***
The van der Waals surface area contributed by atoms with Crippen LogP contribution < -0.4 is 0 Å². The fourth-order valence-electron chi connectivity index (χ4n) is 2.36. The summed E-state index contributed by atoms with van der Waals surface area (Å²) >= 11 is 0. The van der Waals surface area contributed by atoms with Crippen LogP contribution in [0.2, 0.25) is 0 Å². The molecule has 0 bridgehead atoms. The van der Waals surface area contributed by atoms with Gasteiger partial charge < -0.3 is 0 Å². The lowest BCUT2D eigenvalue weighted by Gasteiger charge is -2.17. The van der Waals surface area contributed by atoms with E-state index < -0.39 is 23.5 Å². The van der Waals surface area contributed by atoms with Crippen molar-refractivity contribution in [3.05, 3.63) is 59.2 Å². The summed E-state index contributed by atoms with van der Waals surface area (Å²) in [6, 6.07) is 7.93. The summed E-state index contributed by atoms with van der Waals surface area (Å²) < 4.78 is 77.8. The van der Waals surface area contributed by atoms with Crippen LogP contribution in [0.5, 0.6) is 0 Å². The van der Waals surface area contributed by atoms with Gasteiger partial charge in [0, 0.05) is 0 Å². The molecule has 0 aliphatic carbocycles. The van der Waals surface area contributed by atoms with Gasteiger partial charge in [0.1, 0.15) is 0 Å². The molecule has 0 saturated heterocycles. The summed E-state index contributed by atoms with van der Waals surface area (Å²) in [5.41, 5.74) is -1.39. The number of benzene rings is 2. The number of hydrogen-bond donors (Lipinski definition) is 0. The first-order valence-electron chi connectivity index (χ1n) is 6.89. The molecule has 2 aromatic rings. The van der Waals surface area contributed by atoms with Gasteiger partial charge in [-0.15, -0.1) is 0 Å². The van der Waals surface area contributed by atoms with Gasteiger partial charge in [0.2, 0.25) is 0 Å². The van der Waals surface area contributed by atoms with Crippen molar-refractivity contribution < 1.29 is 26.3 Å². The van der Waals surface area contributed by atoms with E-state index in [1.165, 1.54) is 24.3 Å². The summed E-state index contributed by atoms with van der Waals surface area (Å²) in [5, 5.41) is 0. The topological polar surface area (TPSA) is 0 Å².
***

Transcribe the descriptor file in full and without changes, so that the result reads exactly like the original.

The van der Waals surface area contributed by atoms with Crippen LogP contribution < -0.4 is 0 Å². The fourth-order valence-electron chi connectivity index (χ4n) is 2.36. The summed E-state index contributed by atoms with van der Waals surface area (Å²) >= 11 is 0. The van der Waals surface area contributed by atoms with Crippen LogP contribution in [0.2, 0.25) is 0 Å². The molecule has 0 bridgehead atoms. The van der Waals surface area contributed by atoms with Gasteiger partial charge < -0.3 is 0 Å². The lowest BCUT2D eigenvalue weighted by Gasteiger charge is -2.17. The van der Waals surface area contributed by atoms with E-state index < -0.39 is 23.5 Å². The van der Waals surface area contributed by atoms with Crippen molar-refractivity contribution in [3.05, 3.63) is 59.2 Å². The summed E-state index contributed by atoms with van der Waals surface area (Å²) in [6, 6.07) is 7.93. The summed E-state index contributed by atoms with van der Waals surface area (Å²) < 4.78 is 77.8. The van der Waals surface area contributed by atoms with Crippen LogP contribution in [0.5, 0.6) is 0 Å². The van der Waals surface area contributed by atoms with Gasteiger partial charge in [0, 0.05) is 0 Å². The molecule has 0 aliphatic carbocycles. The van der Waals surface area contributed by atoms with Gasteiger partial charge in [0.1, 0.15) is 0 Å². The molecule has 0 saturated heterocycles. The summed E-state index contributed by atoms with van der Waals surface area (Å²) in [5.41, 5.74) is -1.39. The number of benzene rings is 2. The number of hydrogen-bond donors (Lipinski definition) is 0. The first-order valence-electron chi connectivity index (χ1n) is 6.89. The molecule has 2 aromatic rings. The van der Waals surface area contributed by atoms with Gasteiger partial charge in [-0.15, -0.1) is 0 Å². The van der Waals surface area contributed by atoms with Gasteiger partial charge in [0.2, 0.25) is 0 Å². The van der Waals surface area contributed by atoms with Crippen molar-refractivity contribution < 1.29 is 26.3 Å². The van der Waals surface area contributed by atoms with E-state index in [1.165, 1.54) is 24.3 Å². The summed E-state index contributed by atoms with van der Waals surface area (Å²) in [5, 5.41) is 0. The topological polar surface area (TPSA) is 0 Å².